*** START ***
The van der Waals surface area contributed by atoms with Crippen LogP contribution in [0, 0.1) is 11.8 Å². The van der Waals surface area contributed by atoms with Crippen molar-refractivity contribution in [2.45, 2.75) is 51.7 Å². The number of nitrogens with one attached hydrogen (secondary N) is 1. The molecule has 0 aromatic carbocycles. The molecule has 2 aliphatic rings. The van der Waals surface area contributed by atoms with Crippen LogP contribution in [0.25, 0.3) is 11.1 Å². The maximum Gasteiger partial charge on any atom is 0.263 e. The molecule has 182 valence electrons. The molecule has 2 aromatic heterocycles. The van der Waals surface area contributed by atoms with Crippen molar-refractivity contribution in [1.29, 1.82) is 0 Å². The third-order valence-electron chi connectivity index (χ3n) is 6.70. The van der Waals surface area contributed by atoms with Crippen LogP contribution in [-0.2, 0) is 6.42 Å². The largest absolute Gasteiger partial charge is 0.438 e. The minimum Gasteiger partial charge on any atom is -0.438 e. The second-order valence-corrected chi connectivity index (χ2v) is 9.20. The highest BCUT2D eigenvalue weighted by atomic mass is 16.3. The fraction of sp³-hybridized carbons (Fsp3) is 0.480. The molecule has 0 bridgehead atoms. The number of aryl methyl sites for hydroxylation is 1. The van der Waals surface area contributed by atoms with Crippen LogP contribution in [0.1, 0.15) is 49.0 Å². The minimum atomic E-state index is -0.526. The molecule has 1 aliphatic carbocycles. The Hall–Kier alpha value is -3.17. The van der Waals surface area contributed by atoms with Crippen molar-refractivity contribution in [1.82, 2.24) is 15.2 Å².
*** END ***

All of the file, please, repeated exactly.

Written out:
The van der Waals surface area contributed by atoms with Crippen LogP contribution in [0, 0.1) is 11.8 Å². The van der Waals surface area contributed by atoms with Crippen molar-refractivity contribution in [2.45, 2.75) is 51.7 Å². The number of nitrogens with one attached hydrogen (secondary N) is 1. The molecule has 0 aromatic carbocycles. The molecule has 2 aliphatic rings. The van der Waals surface area contributed by atoms with Crippen LogP contribution in [0.25, 0.3) is 11.1 Å². The maximum Gasteiger partial charge on any atom is 0.263 e. The molecule has 182 valence electrons. The molecule has 2 aromatic heterocycles. The van der Waals surface area contributed by atoms with Crippen molar-refractivity contribution in [1.29, 1.82) is 0 Å². The third-order valence-electron chi connectivity index (χ3n) is 6.70. The van der Waals surface area contributed by atoms with Crippen LogP contribution in [-0.2, 0) is 6.42 Å². The largest absolute Gasteiger partial charge is 0.438 e. The minimum Gasteiger partial charge on any atom is -0.438 e. The second-order valence-corrected chi connectivity index (χ2v) is 9.20. The highest BCUT2D eigenvalue weighted by atomic mass is 16.3. The fraction of sp³-hybridized carbons (Fsp3) is 0.480. The molecule has 0 bridgehead atoms. The number of aryl methyl sites for hydroxylation is 1. The van der Waals surface area contributed by atoms with Crippen LogP contribution in [0.1, 0.15) is 49.0 Å². The minimum atomic E-state index is -0.526. The molecule has 1 aliphatic carbocycles. The Hall–Kier alpha value is -3.17. The van der Waals surface area contributed by atoms with Crippen molar-refractivity contribution in [1.82, 2.24) is 15.2 Å².